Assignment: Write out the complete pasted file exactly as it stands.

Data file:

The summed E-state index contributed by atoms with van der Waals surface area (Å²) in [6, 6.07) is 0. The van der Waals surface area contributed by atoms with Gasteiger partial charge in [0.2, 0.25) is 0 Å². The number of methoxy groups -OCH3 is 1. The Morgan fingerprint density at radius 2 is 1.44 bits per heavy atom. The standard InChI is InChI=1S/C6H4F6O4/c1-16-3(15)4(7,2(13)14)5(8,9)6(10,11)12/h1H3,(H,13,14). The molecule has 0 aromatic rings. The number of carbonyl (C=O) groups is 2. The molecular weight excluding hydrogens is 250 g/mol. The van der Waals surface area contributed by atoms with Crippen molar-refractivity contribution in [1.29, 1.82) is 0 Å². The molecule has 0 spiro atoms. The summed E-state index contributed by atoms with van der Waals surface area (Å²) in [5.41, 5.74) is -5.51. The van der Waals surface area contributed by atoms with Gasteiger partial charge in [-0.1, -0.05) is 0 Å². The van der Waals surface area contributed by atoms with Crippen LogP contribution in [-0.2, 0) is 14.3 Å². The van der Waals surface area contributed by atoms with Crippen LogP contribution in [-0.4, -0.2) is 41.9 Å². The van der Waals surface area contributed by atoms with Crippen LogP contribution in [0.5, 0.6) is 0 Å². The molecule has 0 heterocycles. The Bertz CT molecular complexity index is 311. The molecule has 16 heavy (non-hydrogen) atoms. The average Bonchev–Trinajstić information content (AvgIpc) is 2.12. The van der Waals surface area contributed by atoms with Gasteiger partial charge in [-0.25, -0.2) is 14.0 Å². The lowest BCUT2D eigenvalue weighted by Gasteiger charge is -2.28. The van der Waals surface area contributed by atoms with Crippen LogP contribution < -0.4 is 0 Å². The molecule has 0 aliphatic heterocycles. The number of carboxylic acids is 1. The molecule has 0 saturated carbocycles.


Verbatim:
The summed E-state index contributed by atoms with van der Waals surface area (Å²) in [6, 6.07) is 0. The van der Waals surface area contributed by atoms with Gasteiger partial charge in [0.2, 0.25) is 0 Å². The number of methoxy groups -OCH3 is 1. The Morgan fingerprint density at radius 2 is 1.44 bits per heavy atom. The standard InChI is InChI=1S/C6H4F6O4/c1-16-3(15)4(7,2(13)14)5(8,9)6(10,11)12/h1H3,(H,13,14). The molecule has 0 aromatic rings. The number of carbonyl (C=O) groups is 2. The molecular weight excluding hydrogens is 250 g/mol. The van der Waals surface area contributed by atoms with Crippen molar-refractivity contribution in [1.29, 1.82) is 0 Å². The molecule has 0 spiro atoms. The summed E-state index contributed by atoms with van der Waals surface area (Å²) in [5.41, 5.74) is -5.51. The van der Waals surface area contributed by atoms with Gasteiger partial charge in [-0.1, -0.05) is 0 Å². The van der Waals surface area contributed by atoms with Crippen LogP contribution in [-0.2, 0) is 14.3 Å². The van der Waals surface area contributed by atoms with Crippen LogP contribution in [-0.4, -0.2) is 41.9 Å². The van der Waals surface area contributed by atoms with Crippen LogP contribution in [0.5, 0.6) is 0 Å². The molecule has 0 heterocycles. The Bertz CT molecular complexity index is 311. The molecule has 16 heavy (non-hydrogen) atoms. The average Bonchev–Trinajstić information content (AvgIpc) is 2.12. The van der Waals surface area contributed by atoms with Gasteiger partial charge in [-0.25, -0.2) is 14.0 Å². The lowest BCUT2D eigenvalue weighted by Gasteiger charge is -2.28. The van der Waals surface area contributed by atoms with Crippen LogP contribution < -0.4 is 0 Å². The molecule has 0 aliphatic heterocycles. The number of carboxylic acids is 1. The molecule has 0 saturated carbocycles.